Got a favorite tool that doesn’t fit in any of the other questions/topics here? Get your vote in! Things like timers, formative assessment, annotation, or drawing tools might belong here. Be sure to include some thoughts on how and why your tool is useful in the context of an online workshop, and what makes it particularly worth the effort of adopting for Carpentries workshops.
An awesome alternative to actual stickies is https://pinup.com/… virtual stickies!
Babylon House is being co-developed by one of my colleagues, I have not used it yet, but he has described how he uses it, not quite with live coding, but with frequent formative assessment. The goal of it is to be a question management/formative assessment tool even to be used in a physical classroom. It’s free for up to 60 users, which should be enough for a workshop. He wrote about it with screenshots in this medium post. Last I heard they’re still very actively developing it and are open to feedback.
Does anyone have experience with concurrent code editors? Like, Google Colab used to support simultanous editing of the same notebook by learners - does anything do that now?
I love it!! We used on our last Carpentries Instructor Training (last Monday and Tuesday) and worked perfectly!
Only problem… is that all new stickies appear on the top left corner and when there are many adding stickies at the same time some people won’t see what they are writing. It’s worth to tell to the people to move them around before starting to write.
Last time I tried Google’s colab didn’t work as I expected (and I just tried again to be sure and it’s the same). These notebooks are not as smooth as a google doc where you see what the others are editing. It’s like when you load a shared notebook you see what’s there in that moment, and you start a “new” notebook… all the changes you do after are not sent to others in real-time. Until you refresh, then you get something - not sure which version wins. Losing cells that you may have created before.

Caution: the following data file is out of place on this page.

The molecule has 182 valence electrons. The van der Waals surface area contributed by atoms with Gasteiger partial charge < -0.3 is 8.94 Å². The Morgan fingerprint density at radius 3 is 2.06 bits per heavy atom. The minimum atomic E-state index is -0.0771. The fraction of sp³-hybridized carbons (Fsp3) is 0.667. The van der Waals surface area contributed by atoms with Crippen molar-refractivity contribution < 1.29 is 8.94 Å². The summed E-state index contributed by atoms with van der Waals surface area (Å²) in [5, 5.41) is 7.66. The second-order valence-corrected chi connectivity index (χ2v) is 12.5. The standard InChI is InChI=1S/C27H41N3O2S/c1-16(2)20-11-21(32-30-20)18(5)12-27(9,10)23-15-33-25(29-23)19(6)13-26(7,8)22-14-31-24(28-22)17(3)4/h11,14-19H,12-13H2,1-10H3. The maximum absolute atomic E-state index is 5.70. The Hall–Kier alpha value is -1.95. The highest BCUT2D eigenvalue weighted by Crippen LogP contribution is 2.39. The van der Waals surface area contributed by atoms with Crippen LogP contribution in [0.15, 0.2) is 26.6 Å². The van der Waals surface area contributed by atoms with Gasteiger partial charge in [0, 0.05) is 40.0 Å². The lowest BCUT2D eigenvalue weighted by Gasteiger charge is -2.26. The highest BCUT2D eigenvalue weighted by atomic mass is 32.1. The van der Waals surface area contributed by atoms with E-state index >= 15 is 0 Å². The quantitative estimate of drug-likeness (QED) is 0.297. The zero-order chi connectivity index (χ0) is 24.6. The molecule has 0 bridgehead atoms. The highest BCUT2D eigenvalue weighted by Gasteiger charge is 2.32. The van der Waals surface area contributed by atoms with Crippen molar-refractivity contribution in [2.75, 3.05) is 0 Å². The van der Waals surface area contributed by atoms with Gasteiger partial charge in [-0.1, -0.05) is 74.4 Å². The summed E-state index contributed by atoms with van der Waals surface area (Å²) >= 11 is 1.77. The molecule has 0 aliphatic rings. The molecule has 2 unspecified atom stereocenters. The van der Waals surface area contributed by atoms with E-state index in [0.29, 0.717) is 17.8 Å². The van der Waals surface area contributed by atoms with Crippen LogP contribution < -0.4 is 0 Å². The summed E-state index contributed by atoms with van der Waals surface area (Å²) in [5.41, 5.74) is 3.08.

Other alternatives (though only for files) I have had more success are:
Paging @dvanic - you mentioned having resorted to Twitch for backup communications when Zoom dropped out mid-workshop. Would you mind posting some details about exactly how that worked for those unfamiliar with Twitch?
Sorry, I think I worded that poorly. We had tried Twitch the week before, and between the lag and the public nature of the platform we were hesitant to use it as backup. We jumped to teams when the zoompocalypse happened.
What I meant when I said we did a twitch-style code-along demo was that instead of having the learners live-code we ended up doing more of a narrated walk-through of the code we would normally live code (and broke into challenge tasks as per usual) - similar to how gamers show their gameplay via twitch. This allowed us to work through the content in reasonable time (it was an intermediate workshop, so if we only worked through linear models and never got to random forests or gradient boosting our learners would not have been happy).
Related with that we are going to try a small git workshop with learners sharing their terminal via shellshare to few helpers that will follow what they type. I’m adapting it for windows and compiling instructions for the three operative systems. I’ll share experiences once when we do our workshop, maybe next week. We did tried between the people on our group for twenty minutes and it worked very well.
https://jamboard.google.com/ works even better!